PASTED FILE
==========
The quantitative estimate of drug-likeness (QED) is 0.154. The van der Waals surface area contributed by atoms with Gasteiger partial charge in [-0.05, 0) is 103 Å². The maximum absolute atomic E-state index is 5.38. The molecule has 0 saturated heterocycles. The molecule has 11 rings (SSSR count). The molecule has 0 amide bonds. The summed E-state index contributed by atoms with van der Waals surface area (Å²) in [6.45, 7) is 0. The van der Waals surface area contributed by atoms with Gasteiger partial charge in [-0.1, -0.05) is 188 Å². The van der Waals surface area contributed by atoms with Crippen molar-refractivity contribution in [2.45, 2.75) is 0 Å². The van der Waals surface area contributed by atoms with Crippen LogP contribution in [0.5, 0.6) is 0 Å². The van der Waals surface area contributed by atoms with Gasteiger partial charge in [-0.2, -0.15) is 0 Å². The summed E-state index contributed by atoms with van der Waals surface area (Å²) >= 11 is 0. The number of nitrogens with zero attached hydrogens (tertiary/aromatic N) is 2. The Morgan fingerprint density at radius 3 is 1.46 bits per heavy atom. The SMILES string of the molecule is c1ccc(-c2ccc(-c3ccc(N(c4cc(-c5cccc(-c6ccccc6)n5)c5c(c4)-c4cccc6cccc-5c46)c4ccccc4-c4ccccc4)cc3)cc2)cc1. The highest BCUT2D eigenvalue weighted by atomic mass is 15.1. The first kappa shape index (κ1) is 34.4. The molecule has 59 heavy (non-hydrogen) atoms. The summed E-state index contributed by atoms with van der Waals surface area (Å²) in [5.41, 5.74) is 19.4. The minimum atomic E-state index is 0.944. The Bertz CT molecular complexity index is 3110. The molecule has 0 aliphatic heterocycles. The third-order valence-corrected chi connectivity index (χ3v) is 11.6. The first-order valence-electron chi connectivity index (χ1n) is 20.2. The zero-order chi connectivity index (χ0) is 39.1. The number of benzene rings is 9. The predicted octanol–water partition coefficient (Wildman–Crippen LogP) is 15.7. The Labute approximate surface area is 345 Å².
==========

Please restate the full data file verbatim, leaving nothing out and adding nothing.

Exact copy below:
The quantitative estimate of drug-likeness (QED) is 0.154. The van der Waals surface area contributed by atoms with Gasteiger partial charge in [-0.05, 0) is 103 Å². The maximum absolute atomic E-state index is 5.38. The molecule has 0 saturated heterocycles. The molecule has 11 rings (SSSR count). The molecule has 0 amide bonds. The summed E-state index contributed by atoms with van der Waals surface area (Å²) in [6.45, 7) is 0. The van der Waals surface area contributed by atoms with Gasteiger partial charge in [-0.1, -0.05) is 188 Å². The van der Waals surface area contributed by atoms with Crippen molar-refractivity contribution in [2.45, 2.75) is 0 Å². The van der Waals surface area contributed by atoms with Crippen LogP contribution in [0.5, 0.6) is 0 Å². The van der Waals surface area contributed by atoms with Gasteiger partial charge in [-0.2, -0.15) is 0 Å². The summed E-state index contributed by atoms with van der Waals surface area (Å²) >= 11 is 0. The number of nitrogens with zero attached hydrogens (tertiary/aromatic N) is 2. The Morgan fingerprint density at radius 3 is 1.46 bits per heavy atom. The SMILES string of the molecule is c1ccc(-c2ccc(-c3ccc(N(c4cc(-c5cccc(-c6ccccc6)n5)c5c(c4)-c4cccc6cccc-5c46)c4ccccc4-c4ccccc4)cc3)cc2)cc1. The highest BCUT2D eigenvalue weighted by atomic mass is 15.1. The first kappa shape index (κ1) is 34.4. The molecule has 59 heavy (non-hydrogen) atoms. The summed E-state index contributed by atoms with van der Waals surface area (Å²) in [5.41, 5.74) is 19.4. The minimum atomic E-state index is 0.944. The Bertz CT molecular complexity index is 3110. The molecule has 0 aliphatic heterocycles. The third-order valence-corrected chi connectivity index (χ3v) is 11.6. The first-order valence-electron chi connectivity index (χ1n) is 20.2. The zero-order chi connectivity index (χ0) is 39.1. The number of benzene rings is 9. The predicted octanol–water partition coefficient (Wildman–Crippen LogP) is 15.7. The Labute approximate surface area is 345 Å².